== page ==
Earlier today Singapore Airline’s Facebook page posted an unusual warning on its Facebook page. Around 4:00pm Singapore time the airline posted the following:
North Korea is reportedly planning a rocket launch in the coming days. We wish to reassure our customers that none of our flights will be operating in airspace that may be affected by the planned launch.
Singapore Airlines’ warning is unusual for a number of reasons. The first and foremost reason Singapore Airlines passengers have little reason to worry about North Korea’s rocket launch is that Singapore Airlines flies around North Korean airspace rather than through it, as do most airlines, except those flying into North Korea.
The airspace around North Korea is restricted and considered hostile, causing the majority of the airlines around the world, including Singapore Airlines, to create flight plans ensuring their aircraft stay out of North Korean airspace.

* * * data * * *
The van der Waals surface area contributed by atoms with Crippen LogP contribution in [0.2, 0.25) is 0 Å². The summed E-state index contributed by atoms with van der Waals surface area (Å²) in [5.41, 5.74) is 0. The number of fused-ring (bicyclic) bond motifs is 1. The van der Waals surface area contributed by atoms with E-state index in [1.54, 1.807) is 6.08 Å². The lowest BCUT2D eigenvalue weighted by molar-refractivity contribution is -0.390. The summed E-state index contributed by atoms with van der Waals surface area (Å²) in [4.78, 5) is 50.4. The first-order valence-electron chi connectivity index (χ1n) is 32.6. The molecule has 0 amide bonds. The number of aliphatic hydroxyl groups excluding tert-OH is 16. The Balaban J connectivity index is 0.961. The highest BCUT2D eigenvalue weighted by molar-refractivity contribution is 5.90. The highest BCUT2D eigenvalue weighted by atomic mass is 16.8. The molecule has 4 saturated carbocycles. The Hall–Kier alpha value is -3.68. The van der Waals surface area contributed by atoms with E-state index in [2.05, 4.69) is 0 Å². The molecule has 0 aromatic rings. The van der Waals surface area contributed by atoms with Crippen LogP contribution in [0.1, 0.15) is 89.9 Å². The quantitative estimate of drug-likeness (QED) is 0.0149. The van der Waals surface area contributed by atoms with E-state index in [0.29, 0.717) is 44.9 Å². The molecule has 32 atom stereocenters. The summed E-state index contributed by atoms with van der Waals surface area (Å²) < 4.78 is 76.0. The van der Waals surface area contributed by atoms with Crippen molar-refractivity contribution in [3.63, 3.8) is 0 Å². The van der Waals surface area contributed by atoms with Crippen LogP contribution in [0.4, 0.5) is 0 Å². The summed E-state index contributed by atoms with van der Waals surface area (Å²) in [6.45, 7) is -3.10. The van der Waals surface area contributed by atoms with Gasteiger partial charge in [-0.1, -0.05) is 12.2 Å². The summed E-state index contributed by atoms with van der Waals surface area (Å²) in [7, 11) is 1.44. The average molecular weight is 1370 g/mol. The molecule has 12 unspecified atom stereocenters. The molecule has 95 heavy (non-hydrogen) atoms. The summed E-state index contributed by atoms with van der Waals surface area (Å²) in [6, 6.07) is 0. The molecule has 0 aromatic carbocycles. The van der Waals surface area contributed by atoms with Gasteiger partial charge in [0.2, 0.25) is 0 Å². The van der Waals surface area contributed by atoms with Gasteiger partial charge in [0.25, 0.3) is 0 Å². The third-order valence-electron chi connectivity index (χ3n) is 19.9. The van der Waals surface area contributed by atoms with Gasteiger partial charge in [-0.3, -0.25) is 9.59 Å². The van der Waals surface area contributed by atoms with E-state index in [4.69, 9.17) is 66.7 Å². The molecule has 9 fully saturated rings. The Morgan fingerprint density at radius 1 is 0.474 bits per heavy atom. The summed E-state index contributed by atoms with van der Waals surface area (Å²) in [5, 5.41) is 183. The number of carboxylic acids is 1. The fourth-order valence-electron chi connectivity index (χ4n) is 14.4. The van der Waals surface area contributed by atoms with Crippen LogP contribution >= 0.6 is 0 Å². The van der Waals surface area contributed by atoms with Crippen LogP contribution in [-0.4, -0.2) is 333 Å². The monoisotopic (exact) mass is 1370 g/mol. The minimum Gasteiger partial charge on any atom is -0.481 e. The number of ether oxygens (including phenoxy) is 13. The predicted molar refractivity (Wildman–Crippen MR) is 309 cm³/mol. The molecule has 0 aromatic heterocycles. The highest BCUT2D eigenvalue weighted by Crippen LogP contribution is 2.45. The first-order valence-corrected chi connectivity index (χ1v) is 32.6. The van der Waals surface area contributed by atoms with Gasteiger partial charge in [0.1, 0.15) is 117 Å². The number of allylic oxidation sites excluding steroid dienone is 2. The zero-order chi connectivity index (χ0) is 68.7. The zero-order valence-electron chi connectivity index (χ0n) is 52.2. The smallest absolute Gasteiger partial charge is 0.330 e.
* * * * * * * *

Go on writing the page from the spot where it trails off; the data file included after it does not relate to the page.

The second factor that stands out about Singapore Airlines warning is this … North Korea is launching a satellite into space atop a Unha (Galaxy) 3 rocket. While the Unha 3 rocket based on the Taepoding 2 intercontinental ballistic missile, the rocket itself and its payload are of no danger to any airliners. The only real risk to aircraft in the area … and there is not much air traffic in the vicinity of the Musudan-ri launch site, in the North Hamgyong Province, along the Sea of Japan … is the rocket coming down. In North Korea’s last attempt to put a satellite into space, with Kwangmyŏngsŏng-2, the Unha rocket failed to reach orbit, with the rocket’s first stage falling into the Sea of Japan and the remainder of the rocket falling into the Pacific Ocean, roughly 2,390 miles from the launch site.
So … if you are planning to fly with Singapore Airlines this week, expect your flights to arrive and depart on time, likely with no diversions to avoid rocket parts falling from the sky.
If you are flying any airline from Japan, know that Japan Airlines (JAL) and All Nippon Airways (ANA) are adjusting their flight paths, and plan to operate normally, with no delay and no cause for alarm.